Psychology of Motivation and Oxytocin Essay

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How can Deci and Ryan's (2008) self-determination theory assist individuals in their personal or professional goals?

Deci & Ryan’s (2008) self-determination theory is a theory of motivation that can help individuals set and achieve personal and professional goals. The theory can be applied to almost every area of life, including health choices or interpersonal relationships. One of the most unique features of self-determination theory is that it can be adapted to different applications. As Deci & Ryan (2008) show, self-determination theory distinguishes between different types of motivation including autonomous motivation and controlled motivation. Self-determination theory also takes into account the importance of both intrinsic and extrinsic motivation. The basic motivational goals people have include competency, relatedness, and autonomy (Deci & Ryan, 2008). Deci & Ryan (2008) also claim there are two main categories of individual difference regarding motivation: causality orientation and goals. By showing people what motivates them and why, therapists can help individuals create the cognitive and behavioral contingencies that lead to self-fulfillment. Self-determination theory is also solution-focused and positive, encouraging the person to remain mindful and to cultivate self-awareness.

One area that self-determination theory can be used is with regards to losing weight or exercising. The therapist can use self-determination theory to help the client discover which types of healthy foods make that person feel satisfied and happy. The goal is to make healthy eating or eating small portions inherently pleasurable. Similarly, the individual needs to find exercise that is inherently rewarding; otherwise the desired lifestyle changes will not stick for long. Career coaching is another area that self-determination theory can be used. The therapist can help the person learn about what motivates them in a workplace environment or specific set of tasks, based on the three main principles of competency, relatedness, and autonomy.


Deci, E. L., & Ryan, R. M. (2008). Self-determination theory: A macrotheory of human motivation, development, and health. Canadian Psychology/Psychologie canadienne, 49(3), 182-185.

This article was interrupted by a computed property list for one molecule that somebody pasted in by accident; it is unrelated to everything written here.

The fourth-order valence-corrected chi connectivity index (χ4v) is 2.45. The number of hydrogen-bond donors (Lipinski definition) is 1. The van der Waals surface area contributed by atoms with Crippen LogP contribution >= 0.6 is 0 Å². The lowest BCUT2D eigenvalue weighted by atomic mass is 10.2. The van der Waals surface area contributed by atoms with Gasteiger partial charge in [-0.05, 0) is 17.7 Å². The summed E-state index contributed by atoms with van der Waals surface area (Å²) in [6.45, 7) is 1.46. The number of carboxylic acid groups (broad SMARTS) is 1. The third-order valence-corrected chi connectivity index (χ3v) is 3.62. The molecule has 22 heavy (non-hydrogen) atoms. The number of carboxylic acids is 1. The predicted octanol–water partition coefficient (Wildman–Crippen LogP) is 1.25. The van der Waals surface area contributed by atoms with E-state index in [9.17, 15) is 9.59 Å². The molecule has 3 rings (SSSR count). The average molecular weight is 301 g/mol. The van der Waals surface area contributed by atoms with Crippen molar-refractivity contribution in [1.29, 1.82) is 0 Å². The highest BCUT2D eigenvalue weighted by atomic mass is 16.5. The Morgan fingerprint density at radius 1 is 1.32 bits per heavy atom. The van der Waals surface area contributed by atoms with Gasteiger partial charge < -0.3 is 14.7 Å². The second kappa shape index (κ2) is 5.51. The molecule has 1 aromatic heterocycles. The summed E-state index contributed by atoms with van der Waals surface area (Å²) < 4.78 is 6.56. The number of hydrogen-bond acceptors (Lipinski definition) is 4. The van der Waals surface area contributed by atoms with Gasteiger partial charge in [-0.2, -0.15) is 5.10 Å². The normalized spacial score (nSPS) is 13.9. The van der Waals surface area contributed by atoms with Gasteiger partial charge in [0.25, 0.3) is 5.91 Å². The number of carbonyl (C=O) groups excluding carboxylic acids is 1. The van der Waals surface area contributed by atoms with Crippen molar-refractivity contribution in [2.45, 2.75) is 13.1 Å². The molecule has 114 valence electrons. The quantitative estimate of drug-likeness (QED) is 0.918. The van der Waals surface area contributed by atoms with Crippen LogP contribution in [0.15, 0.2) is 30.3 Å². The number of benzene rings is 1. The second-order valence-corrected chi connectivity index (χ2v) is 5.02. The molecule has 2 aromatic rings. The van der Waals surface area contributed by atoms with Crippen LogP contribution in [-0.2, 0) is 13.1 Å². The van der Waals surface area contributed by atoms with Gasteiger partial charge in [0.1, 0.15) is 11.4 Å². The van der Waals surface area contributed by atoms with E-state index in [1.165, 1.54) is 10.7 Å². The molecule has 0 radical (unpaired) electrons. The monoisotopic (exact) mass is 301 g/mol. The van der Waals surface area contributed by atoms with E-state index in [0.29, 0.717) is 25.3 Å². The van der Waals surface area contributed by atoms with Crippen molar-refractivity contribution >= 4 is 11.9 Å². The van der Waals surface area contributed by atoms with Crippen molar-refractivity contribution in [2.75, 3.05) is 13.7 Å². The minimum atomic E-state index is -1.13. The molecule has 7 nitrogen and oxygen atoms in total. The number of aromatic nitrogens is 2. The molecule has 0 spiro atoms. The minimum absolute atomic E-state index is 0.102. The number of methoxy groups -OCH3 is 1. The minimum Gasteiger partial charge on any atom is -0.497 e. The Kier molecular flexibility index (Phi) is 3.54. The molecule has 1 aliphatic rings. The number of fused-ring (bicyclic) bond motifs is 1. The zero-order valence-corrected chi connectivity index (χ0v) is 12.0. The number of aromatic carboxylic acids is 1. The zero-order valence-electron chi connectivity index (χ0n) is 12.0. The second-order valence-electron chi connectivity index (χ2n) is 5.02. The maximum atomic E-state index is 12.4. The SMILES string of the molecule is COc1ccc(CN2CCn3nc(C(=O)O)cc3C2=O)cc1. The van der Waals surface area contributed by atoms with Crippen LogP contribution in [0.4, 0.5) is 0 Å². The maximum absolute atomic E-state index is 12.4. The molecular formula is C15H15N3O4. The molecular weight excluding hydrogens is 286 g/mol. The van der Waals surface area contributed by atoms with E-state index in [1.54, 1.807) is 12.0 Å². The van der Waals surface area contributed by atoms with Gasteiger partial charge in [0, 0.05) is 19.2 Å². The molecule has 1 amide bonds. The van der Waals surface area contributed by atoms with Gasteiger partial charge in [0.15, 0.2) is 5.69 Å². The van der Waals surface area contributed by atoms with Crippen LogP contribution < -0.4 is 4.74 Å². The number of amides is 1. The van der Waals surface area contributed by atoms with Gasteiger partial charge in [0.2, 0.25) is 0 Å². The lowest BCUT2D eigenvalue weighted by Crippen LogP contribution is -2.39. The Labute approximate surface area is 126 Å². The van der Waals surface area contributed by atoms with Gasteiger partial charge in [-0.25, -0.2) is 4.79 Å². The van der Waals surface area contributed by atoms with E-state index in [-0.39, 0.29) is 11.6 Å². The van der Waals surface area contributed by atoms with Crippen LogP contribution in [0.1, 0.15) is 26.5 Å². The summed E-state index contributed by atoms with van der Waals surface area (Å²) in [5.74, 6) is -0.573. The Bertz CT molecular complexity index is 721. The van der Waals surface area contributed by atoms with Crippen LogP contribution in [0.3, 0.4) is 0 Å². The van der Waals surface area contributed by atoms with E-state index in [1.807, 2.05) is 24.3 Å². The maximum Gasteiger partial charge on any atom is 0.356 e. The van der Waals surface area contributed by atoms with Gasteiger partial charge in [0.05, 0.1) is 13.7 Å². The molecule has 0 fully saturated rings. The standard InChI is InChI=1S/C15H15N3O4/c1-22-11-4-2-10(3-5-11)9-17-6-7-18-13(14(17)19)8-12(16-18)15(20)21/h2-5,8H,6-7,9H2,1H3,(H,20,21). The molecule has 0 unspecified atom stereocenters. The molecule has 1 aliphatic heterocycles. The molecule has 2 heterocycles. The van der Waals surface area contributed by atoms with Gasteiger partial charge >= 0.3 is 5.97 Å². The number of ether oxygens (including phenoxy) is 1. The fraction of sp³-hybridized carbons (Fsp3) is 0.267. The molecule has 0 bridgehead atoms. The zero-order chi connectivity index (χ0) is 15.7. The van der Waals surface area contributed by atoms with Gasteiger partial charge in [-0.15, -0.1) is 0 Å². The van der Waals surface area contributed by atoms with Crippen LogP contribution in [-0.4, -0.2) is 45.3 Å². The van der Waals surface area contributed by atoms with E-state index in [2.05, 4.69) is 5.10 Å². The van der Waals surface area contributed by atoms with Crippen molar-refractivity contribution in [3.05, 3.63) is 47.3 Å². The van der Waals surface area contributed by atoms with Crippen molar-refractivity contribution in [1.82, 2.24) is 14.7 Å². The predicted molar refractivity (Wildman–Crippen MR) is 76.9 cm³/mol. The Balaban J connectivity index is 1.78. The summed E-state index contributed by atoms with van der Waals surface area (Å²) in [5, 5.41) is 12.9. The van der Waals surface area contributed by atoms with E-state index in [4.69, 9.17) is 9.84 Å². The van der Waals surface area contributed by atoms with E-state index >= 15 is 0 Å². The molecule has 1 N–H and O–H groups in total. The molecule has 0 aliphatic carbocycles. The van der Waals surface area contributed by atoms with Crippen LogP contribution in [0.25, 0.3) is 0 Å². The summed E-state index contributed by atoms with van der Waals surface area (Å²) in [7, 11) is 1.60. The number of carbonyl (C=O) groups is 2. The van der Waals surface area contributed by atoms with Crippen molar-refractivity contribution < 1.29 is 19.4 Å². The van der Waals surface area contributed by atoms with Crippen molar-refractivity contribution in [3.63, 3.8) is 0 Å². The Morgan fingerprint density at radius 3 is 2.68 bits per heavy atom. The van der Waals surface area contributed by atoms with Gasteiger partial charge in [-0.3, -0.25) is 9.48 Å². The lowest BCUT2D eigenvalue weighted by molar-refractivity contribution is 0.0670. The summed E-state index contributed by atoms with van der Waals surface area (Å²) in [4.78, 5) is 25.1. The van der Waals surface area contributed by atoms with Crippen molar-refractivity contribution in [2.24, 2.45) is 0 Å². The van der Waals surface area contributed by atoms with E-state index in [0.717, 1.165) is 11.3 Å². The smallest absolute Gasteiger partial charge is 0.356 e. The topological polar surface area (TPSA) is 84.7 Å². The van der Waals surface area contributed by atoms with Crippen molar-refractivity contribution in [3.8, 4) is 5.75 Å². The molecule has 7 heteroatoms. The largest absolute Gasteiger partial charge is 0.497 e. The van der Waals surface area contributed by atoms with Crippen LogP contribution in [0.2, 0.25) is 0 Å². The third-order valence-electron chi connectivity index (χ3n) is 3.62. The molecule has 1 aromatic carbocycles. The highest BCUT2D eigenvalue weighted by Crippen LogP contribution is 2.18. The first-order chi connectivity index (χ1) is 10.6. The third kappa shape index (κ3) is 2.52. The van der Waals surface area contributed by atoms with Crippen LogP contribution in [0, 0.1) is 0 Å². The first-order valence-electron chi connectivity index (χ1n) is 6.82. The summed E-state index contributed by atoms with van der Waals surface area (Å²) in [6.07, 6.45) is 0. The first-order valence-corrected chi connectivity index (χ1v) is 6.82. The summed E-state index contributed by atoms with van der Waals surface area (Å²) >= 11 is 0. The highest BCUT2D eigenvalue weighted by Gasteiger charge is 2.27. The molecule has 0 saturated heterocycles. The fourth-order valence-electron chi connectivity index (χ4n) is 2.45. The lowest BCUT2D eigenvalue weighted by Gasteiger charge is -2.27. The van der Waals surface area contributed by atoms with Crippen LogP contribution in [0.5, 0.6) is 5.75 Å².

How might attribution theory provide an understanding of a person's behavior? How can a teacher, parent, coach, or other person in a leadership position use this theory to motivate an unmotivated individual?

Attribution theory shows how individuals attribute their own behaviors to internal or external causes.
For example, some people blame other people when they fail, whereas others blame themselves. A person who claims, “I’m just not good at math” internally attributes their performance on a math test to something they think is immutable. That person might also attribute their performance on the test to their unwillingness to study. Another person might externally attribute their poor performance by claiming “the teacher doesn’t like me.” People make fundamental attribution errors, based on their assumptions about what causes people to act a certain way. Basically, internal attributions make assumptions about people’s dispositions or personalities. External attributions focus on environmental, situational, contextual, or circumstantial variables (McLeod, 2012). The problem with faulty internal attributions is that it can cause a person to be prejudiced towards others while also reducing one’s own motivation to change. If a person believes that they are simply not good at something, they will not be motivated to try harder.

Leaders like parents, teachers, coaches, and mentors can apply attribution theory to motivate people. A good leader can show people that success and failure can be attributed to internal and external situations. Ideally, the leader will help people to see that they have a strong degree of control over their own behaviors and reactions to circumstances, but cannot necessarily change others. A person who uses the fundamental attribution error of attributing their failure to externalities can be shown that no matter what perceived or real obstacles stand in the way, that person can still achieve their goals by reframing their perspective. Similarly, a person with low self-esteem can be shown that trying harder can transform their level of competency and they can then see that their success is attributed more to effort than to more nebulous factors like talent or luck.


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